An open letter to Ryszard Grobelny, mayor of Poznan, Poland
The day I return to
Let me tell you about the night these two characters collided, but never met.
On April 2, 2005 at 9:37 p.m., the church bells started chiming in
I would have to pay him a courtesy visit that night of bells and tinnitus, to say something, anything, in my broken Polish. The country is rife with unspoken rules that govern the business of death.
He and I never exchanged more than a few words of greeting. When I would sneak home with young men I had plucked from the only gay club in the city — on the edge of town, without a sign — he would be watching, smiling. He knew.
Ryszard, I usually hate secrets, but I will soon explain why I was thankful he kept my homosexuality hidden from the neighbours.
Surely, I could find something to say to him. After all, this was the end of life for Karol Wojtyla, the young man from rural
But I had mixed feelings about this pope, and wasn't sure I was in the mood to chat. John Paul II strengthened HIV/AIDS by championing the
It was 9:38. The bells had been ringing for a solid minute, and I couldn't think of anything to say to my straznik.
I was shocked by what happened in the days following the Pope's death: a complete national meltdown. Schools and businesses were shuttered. Giant pictures of the pontiff went up in the windows of practically every home, supermarket, shop and streetcar.
Throughout the week, MTV Poland played sound-clips of JP II shouting between Led Zeppelin and Queen songs, "Do not be afraid!"
But how could I not?
When you banned the Poznan Equality March in 2005, stating that it posed "a significant danger to public morality," did you mistake the Polish constitution and its freedom of assembly clause for a piece of toilet paper? Your police officers arrested the brave few who demonstrated peacefully, who also had to deal with right-wing groups throwing rocks, and according to Amnesty International, shouting "Let's gas the fags" and "We'll do to you what Hitler did to Jews."
That sentiment, unfortunately, was felt on a much wider scale. The BBC has quoted Polish President Lech Kaczynski as saying that the human race "would disappear if homosexuality was freely promoted."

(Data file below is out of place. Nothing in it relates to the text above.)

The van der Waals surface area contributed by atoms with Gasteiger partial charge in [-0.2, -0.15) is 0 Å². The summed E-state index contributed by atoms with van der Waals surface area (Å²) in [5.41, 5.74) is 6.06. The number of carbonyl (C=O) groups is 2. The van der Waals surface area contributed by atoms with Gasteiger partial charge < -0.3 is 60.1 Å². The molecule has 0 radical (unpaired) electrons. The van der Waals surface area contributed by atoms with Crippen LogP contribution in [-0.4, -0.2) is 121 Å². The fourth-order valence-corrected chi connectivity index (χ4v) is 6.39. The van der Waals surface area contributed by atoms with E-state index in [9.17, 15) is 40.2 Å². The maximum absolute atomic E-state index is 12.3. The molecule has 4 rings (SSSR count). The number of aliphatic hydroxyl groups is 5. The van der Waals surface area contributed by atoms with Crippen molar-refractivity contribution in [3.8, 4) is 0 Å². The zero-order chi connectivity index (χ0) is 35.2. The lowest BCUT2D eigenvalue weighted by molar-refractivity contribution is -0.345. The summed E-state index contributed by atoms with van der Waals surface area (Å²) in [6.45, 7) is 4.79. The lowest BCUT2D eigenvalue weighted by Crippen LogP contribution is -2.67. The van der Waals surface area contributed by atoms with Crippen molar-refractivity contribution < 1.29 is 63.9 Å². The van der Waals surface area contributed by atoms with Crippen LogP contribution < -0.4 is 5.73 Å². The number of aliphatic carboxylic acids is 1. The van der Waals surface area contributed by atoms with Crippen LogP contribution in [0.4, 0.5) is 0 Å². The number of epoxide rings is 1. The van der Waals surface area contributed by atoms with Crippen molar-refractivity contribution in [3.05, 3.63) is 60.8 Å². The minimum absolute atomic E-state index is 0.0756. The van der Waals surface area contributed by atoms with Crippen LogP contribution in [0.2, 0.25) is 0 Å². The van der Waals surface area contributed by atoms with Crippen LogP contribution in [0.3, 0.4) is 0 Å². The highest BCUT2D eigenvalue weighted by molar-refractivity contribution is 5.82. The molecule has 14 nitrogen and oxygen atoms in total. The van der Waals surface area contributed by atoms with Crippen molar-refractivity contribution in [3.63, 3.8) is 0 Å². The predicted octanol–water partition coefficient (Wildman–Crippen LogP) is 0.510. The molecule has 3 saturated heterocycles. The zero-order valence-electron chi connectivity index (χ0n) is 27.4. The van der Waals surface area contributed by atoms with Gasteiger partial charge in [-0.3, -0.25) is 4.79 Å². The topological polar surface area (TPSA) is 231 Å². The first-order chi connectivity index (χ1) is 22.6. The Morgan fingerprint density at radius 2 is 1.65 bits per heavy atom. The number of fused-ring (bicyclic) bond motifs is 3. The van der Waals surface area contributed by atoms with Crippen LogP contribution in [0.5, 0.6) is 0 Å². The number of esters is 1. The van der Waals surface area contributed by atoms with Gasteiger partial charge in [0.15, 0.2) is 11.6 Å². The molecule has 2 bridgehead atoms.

I wasn't the only one afraid; these were scary times for everybody.
But volatility is no excuse for institutionalized hatred, and it certainly doesn't justify your government's treatment of Ninio the elephant.
It appears that Ninio, the latest addition to the local zoo, is rather physically affectionate with his fellow male pachyderms, so much so that it prompted your colleague and city counsellor Michal Grzes to fume in the Daily Mail, "We didn't pay 37 million zlotych ($13M) for the largest elephant house in
Oh yes, you did! Now Grzes wants to get rid of him, but there are friends of Ninio — including an army of
Back to my apartment. It was 9:45, and my tongue was still molten lead. What a night to be speechless.
With no words of comfort for my straznik, I decided to give him something else instead. I padded down the building's darkened stairs in my socks, and knocked on his door. He was reading a newspaper; I found it strange that the radio was off. We nodded to each other and something timeless passed between us, through vapours of vodka and aftershave. I handed him my only response to the night's events: a lit, windproof candle. What a cliché, I thought, and then quickly corrected myself — no, it's a tradition.
He accepted the candle graciously. I miss him so.
Ryszard, I am writing to thank you for granting permission to the Poznan Equality marchers from 2006 onward, and for providing police protection to them. If you do not continue to accord full civil rights to the sexual and gender minorities of your city, they will fight twice as hard for their freedom. They will continue to defy bans and to make themselves heard, and they will seek support from the international community, including from the European Court of Human Rights. They will tear down the silence built around them until they can live in an atmosphere of tolerance and anti-discrimination.
Open your window and listen. That is the sound of the Queer Solidarity Movement, and the sound of an elephant that wants to fuck in peace.